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Does Osteoarthritis class as a disablement?

Best Answers

  • bondy104bondy104 Posts: 3
    Accepted Answer
    Thank you for your help, u hope I didn't offend anyone with the D word. I'm trying to get my head around what I do next. Its getting worse for me and I'm just trying to look at options.
    Thanks again


  • ChrisKChrisK Posts: 87 mod

    Hello @bondy104

    Welcome to our Versus Arthritis forum. The members are very helpful, will offer you support and will answer any queries or questions as they relate to their own conditions.

    Could you please write another post telling us about you and the problems you have with your osteoarthritis. Your question "is osteoarthritis classed as a disability." Osteoarthritis can cause you little pain or it can be extremely painful. Really it is up to you whether you class yourself as disabled or not. Many people do not like to call themselves disabled and others use the term freely. Myself, I did not like to use the term disabled for a long time. Even now I never say I am disabled unless someone actually asks me.

    I look forward to reading your future posts and to hear how you are getting on.

    Best wishes


  • Mike1Mike1 Posts: 454 ✭✭✭

    It depends how much your OA has spread and how much it affects you, in my case I am so affected that I need crutches and a wheelchair, aids to help in all aspects of daily living, a home help, can't work, am in constant pain and so forth. A lot of the time I consider myself to be surviving rather than living so yes, I am disabled.

  • dreamdaisydreamdaisy Posts: 31,550 ✭✭✭

    Ah, along with the A, C and F words we have the D word. I think that anything which stops you living in similar way to the healthy majority can be classed as a disability. Some disabilities are temporary (e.g. tummy bugs) some more debilitating whilst they last (e.g. headaches) some longer term (broken limbs) and others with no end, like arthritis. Some disabilites cause little or no pain but are very visible, others cause immense pain and are not.

    I am in my 24th year of two kinds of arthritis, in constant pain and not afraid to use the D word because, compared to the norm, I am. So what? Yes, it affects my life and has changed how I do things but it never has, and never will, affect what I get from life. I am fortunate, however, in that I have done the hard yards with work (which was simplified by being self-employed) and can now enjoy doing the stuff I want to do rather than the stuff I had to do. Well, I could until covid 19 and I decided to shield. I regard myself as diseased but, by the usual measures, healthy.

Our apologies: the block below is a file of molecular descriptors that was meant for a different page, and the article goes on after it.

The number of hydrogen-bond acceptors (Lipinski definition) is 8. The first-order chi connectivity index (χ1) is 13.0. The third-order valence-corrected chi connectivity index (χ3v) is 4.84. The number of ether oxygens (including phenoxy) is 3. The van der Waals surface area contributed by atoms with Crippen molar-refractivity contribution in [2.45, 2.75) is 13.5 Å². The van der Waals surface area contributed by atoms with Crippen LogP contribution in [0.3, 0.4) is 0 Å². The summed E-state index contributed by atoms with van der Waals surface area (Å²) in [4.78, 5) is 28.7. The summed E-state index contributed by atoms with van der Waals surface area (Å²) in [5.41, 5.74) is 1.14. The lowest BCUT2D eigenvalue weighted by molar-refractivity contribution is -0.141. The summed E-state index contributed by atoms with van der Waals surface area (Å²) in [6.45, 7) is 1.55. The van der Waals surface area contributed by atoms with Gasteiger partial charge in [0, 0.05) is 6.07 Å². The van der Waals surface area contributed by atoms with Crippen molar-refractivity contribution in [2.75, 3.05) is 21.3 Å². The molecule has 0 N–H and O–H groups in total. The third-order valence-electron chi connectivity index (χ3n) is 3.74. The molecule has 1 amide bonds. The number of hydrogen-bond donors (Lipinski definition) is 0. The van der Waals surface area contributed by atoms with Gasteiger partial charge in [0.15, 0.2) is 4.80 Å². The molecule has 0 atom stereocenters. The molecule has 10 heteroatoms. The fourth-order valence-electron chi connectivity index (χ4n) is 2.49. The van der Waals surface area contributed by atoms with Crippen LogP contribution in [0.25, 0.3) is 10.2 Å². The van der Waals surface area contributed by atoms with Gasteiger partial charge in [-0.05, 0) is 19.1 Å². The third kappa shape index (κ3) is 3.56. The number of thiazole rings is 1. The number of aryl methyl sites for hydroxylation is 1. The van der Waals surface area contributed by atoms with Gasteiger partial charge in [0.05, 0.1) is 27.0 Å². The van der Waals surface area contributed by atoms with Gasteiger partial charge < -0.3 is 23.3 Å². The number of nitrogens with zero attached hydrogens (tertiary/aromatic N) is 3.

As I have deteriorated I have aquired the kit necessary to help me do more and go further. I began arthritis when I was young enough to still have plastic thinking, I was able to see the use and value of aids and my lack of vanity was useful too. Am I disabled? Yes. Does it matter? No, because I live in an age with all manner of things there to help me help myself to do better. DD

    Have you got the despatches? No, I always walk like this. Eddie Braben
  • MoWWMoWW Posts: 30 mod

    Hello @bondy104

    There are only a few conditions where you would be automatically protected under the Equality Act 2010 - HIV infection, cancer or multiple sclerosis.

    The guidance on disability under the EqA can be found here;

    It is not the condition you are living with, but how it impacts on you. The criteria is detailed on the Government website.

    'You’re disabled under the Equality Act 2010 if you have a physical or mental impairment that has a ‘substantial’ and ‘long-term’ negative effect on your ability to do normal daily activities.'

    Disability Rights UK also have a range of if factsheets and information that may help you. https://www.disabilityrightsuk.org/how-we-can-help

    Hope this is of help.


  • I've got OA in my hips, knee spine and neck. I didn't class myself as disabled until i realised that my life was impacted in such a way. When i applied for a blue badge I ended up asking myself questions about how far i can walk and how easy i cope with day to day living. Until i wrote it down in black and white, i hadn't realised the extent to which my life had been impacted.

    Other people didn't use the term, i have started to but its taken me a long time to get used to it. I don't think i ever will. Not even my own parents really thought about me being disabled, until they realised the support i needed. I still don't think they believe/understand it.

    Do i make a joke with my wife about skipping ques at theme parks -yes.

    Do i wish that wasn't the case - yes.

    Someone said to me something useful about the process 'this is challenging your own view of what a disability looks like'. It clicked then, between all the medications, pain and stress, my life has impacted. I need assistance and help

  • Airwave!Airwave! Posts: 2,324

    Disability is not something in our minds it’s a reality that we have to accept, a very real word with no undertones to it, go to the cliff edge and shout it out without apology. It’s not a ‘D’ word.

    I can cycle but my walking is restricted, I can surf but not swim easily, I can cook well but not stand for long, I am good at many things and not able to do many other things, am I disabled? If I can’t do as an able bodied man can then I am.

    it’s a grin, honest!

  • Mike1Mike1 Posts: 454 ✭✭✭

    I often refer to myself as a cripple especially when speaking to someone I haven't met before, the normal reaction is that I then get chastised and told it is not a politically correct term to which I giggle. I can be a bit of a "b" at times 😁

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